October 12, 2017
Insider Interview with Aldemaro Romero, Jr.
Aldemaro Romero Jr.
Aldemaro Romero Jr.
Baruch College

On November 17 at 6:30 pm Baruch PAC pays tribute to one of the kings of Latin Jazz: Aldemaro Romero, Sr. We spoke with the legend's son and Dean of Baruch's Weissman School of Arts and Sciences Aldemaro Romero Jr. about his father's music, his own career as a conductor, and the world premiere that will be performed at this Venezuelan fiesta. Tickets are $36 ($16 Students) and available online.

Question: What impressed you most about your father and his musical career?

Aldemaro Romero, Jr.: Two things: first, because he was refused entrance at the only conservatory of music in Venezuela at that time (he was told he did not have “musical ear”), he had to learn everything about music by himself. The second was how he was able to be a composer of music ranging from popular and folkloric to academic, while showing a great deal of creativity and innovation in every genre.

Q: How did his musical interests rub off on you?

AR: When I was 4 years old I conducted my father’s orchestra. According to a Venezuela newspaper clip that my mother kept, I knew all of his music by ear. My mother told me that the idea of my conducting his orchestra came to my father when he saw me mimicking his conducting mannerisms at a very early age. I was probably just trying to imitate him after seeing him conduct in his own shows on TV. So, he started to bring me to his television shows (all of which were live) to conduct the orchestra. That brought me some notoriety: I was even hired for a cameo appearance conducting an orchestra in a full-length Venezuelan movie titled Papalepe.

Q: How did you know that science would be your chosen career?

AR: I clearly remember when I decided to become a scientist: It was Saturday, October 5th, 1957. I was a 6-year-old kid living in Venezuela; I was an avid reader and I read the newspaper every day. I recall the big headlines for that day in El Nacional, the Soviets had launched an artificial satellite named Sputnik. To me, the fact that someone could put an object in orbit was “really cool.”

I became so entrenched with the news that I started to read everything I could about space exploration and astronomy. My father brought some astronomy and space exploration books from one of his trips to the U.S. The books were, of course, in English, and I taught myself to read English by either asking him to translate the text, by using a dictionary or just by guessing what was in print. I asked “Santa” for a telescope for Christmas that year. I remember spending countless hours looking through the telescope and studying a poster of the solar system.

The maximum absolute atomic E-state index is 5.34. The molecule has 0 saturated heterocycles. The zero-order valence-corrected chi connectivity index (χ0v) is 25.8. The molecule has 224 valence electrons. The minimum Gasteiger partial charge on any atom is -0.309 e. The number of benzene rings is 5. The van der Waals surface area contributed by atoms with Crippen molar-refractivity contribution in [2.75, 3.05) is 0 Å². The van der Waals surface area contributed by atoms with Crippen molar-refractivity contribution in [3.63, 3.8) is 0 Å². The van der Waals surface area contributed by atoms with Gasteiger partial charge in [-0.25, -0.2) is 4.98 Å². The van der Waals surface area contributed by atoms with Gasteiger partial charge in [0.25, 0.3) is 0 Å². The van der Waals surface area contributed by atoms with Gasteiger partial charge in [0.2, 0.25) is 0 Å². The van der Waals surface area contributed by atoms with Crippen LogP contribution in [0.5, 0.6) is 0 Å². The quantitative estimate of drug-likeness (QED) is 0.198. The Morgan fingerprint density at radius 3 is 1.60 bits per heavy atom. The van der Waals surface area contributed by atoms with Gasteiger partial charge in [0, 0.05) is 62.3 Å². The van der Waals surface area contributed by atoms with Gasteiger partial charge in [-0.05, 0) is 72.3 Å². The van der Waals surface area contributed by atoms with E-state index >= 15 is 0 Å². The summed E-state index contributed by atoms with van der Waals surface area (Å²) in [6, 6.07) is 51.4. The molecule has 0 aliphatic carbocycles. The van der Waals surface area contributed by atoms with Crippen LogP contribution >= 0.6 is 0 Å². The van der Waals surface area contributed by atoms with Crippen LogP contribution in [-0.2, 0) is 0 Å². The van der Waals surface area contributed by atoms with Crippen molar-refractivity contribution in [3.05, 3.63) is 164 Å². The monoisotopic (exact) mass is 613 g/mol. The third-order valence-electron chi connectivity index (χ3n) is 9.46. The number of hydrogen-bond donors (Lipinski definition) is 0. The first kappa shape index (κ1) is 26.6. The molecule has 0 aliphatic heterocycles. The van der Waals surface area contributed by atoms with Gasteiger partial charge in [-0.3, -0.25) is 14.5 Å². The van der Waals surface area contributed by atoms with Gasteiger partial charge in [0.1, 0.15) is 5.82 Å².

Q: How did your family feel about your not following in your father’s footsteps?

AR: My mother didn’t mind it. After all, most musicians were known for being up late, partying a lot, etc. My father, on the other hand, always wanted me to become a musician, but when he realized that my real interest was in science he respected my wishes and supported me. When I was adamant about following a scientific career, he told me “OK, you can be what you want, as long as you do not become a mediocrity.” That stuck with me for the rest of my life.

Q: Tell me about the world premiere we will hear in the concert, the Capriccio para Viola y piano – when and how did you discover this piece?

AR: When the idea of this concert developed, I asked my father’s widow, Ms. Elizabeth Rossi-Romero, to provide me with a piece for piano and strings that had never been performed before. Also, Selene Quiroga, the pianist who will be the main performer at the concert on November 17, proposed to play the world premiere of another piece, The Second Movement of a Concert for Teresa. Selene created the arrangement, and the entire Alexander String Quartet will accompany her.

Q: What do you think your father would say if he were here tonight?

AR: First, he would have been really amazed that I ended up working in the very same exact location (though a totally different building) where he began his recording career. Second, he would start telling me stories about his years as a RCA Victor artist at that time.

Q: What do you hope people will come away with after hearing this concert of your father’s music?

AR: Not only to have a better understanding of the range of music and originality my father was able to compose, but also to realize the high quality of modern Venezuelan performers like Selene Quiroga and the other Venezuelan musicians that will participate.

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